Tackling inequality and sustainability together

Sociologists have shown how inequality affects many different aspects of life, from economic development, to wellbeing, social stability and democracy. It has grown as a political priority in recent years. It has risen up the agenda at the same time as sustainability, which is a growing global challenge. The climate crisis is perhaps the most urgent, but air pollution, plastics, soil loss, water depletion and biodiversity decline are all pressing environmental issues.

These two priorities, inequality and sustainability, can sometimes compete for political attention. Sometimes this can lead to counter-productive outcomes. Governments might pursue growth to try and raise people out of poverty, but in a way that accelerates environmental damage – like Brazil opening the Amazon rainforest for development, for example.

In can work the other way too, with environmental policies accidentally working against equality. For example, support for domestic solar power could be paid for through consumers bills, creating a regressive policy: low income households pay for a subsidy that they will never benefit from, because they can’t afford solar panels.

As Christians, we recognise the call to care for the poor and would want to prioritise their needs. Equally, we know the call to stewardship and to earth care. It is important that we respect both of these priorities. So how do we hold both objectives together, and ensure that government departments don’t undo with one hand what they do with the other?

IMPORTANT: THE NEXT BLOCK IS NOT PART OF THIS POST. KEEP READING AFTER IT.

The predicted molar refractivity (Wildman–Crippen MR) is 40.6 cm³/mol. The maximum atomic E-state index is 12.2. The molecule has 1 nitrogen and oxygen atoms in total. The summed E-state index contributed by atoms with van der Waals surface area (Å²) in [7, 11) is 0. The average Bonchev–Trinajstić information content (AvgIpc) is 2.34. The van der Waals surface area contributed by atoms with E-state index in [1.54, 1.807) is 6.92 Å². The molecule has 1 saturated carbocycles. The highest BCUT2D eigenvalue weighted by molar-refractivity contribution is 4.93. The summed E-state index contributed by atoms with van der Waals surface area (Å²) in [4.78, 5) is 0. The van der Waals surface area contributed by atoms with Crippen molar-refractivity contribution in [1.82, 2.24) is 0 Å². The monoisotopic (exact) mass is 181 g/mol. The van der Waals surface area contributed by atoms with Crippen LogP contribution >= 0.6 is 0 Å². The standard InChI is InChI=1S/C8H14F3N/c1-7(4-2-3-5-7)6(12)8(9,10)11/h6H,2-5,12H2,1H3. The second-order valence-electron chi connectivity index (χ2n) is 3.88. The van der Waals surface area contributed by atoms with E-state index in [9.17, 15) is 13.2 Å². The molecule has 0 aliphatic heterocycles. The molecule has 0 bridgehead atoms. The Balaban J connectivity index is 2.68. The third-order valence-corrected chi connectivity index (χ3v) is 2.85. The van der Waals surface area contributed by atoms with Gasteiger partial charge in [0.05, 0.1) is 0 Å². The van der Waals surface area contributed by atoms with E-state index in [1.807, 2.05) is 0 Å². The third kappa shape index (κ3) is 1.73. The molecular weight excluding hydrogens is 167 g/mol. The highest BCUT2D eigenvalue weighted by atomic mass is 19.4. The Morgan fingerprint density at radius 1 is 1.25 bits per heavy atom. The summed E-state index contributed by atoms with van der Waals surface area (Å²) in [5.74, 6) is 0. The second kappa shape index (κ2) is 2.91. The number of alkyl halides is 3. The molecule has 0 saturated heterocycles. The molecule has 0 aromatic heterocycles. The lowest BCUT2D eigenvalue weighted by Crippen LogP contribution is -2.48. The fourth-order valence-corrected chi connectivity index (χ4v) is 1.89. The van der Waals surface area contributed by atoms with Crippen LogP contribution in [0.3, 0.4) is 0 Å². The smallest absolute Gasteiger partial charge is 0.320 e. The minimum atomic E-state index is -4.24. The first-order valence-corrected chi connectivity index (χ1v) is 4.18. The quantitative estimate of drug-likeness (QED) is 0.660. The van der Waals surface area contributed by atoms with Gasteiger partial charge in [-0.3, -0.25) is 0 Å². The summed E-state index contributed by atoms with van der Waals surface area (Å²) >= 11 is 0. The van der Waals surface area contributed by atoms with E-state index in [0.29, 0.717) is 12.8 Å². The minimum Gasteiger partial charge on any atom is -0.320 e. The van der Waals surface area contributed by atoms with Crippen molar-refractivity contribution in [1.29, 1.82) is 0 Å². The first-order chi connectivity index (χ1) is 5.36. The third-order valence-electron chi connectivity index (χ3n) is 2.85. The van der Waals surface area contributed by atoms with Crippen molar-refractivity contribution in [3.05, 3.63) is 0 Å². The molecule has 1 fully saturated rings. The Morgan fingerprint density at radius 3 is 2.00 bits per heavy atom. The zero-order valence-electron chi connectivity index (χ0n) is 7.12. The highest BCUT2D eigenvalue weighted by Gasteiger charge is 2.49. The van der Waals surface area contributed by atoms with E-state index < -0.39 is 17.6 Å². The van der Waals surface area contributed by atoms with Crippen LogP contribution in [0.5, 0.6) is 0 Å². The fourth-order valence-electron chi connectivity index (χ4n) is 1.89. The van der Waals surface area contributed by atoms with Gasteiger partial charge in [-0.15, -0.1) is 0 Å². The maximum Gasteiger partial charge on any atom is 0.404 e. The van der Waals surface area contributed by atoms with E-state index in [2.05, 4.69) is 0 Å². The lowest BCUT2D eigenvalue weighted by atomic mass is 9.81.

Fortunately, this is a topic that has been investigated recently, and there are plenty of examples that show how inequality and sustainability can be addressed together, with mutually reinforcing policies.

The circular economy is one area that could create multiple benefits. Circular economy principles benefit the environment by reducing materials and waste. It can play a role in inequality by creating skilled and semi-skilled jobs in repair and remanufacturing. A Green Alliance study in Britain suggested that the areas of the country that would see the most benefits from a circular economy would be industrial areas where unemployment is highest.

High quality public transport can also reduce inequality while lowering emissions and air pollution. For example, the Transmillennio bus rapid transit system in Bogota reduced CO2 emissions from the city’s bus fleet by 40% in its first year of operation. Its boarding platforms brought increased mobility opportunities to the elderly and disabled. Since the buses were quicker than cars in the rush hour traffic, those who couldn’t afford private motor transport had a better service than those who could afford to drive – for once.

Community energy can also bring co-benefits. Wind, solar or small scale hydro power can replace gas or coal generation and lower emissions. When done through community owned companies or cooperatives, this spreads the profits through the community rather than to shareholders. People have a stake in their own energy, enjoying the profits locally rather than seeing money leave their community for the benefit of distant investors.

There are many other examples. For a deeper look at Britain, India and Kenya, and some intriguing case studies, see the Green Economy Coalition report How Green Can be Fair.

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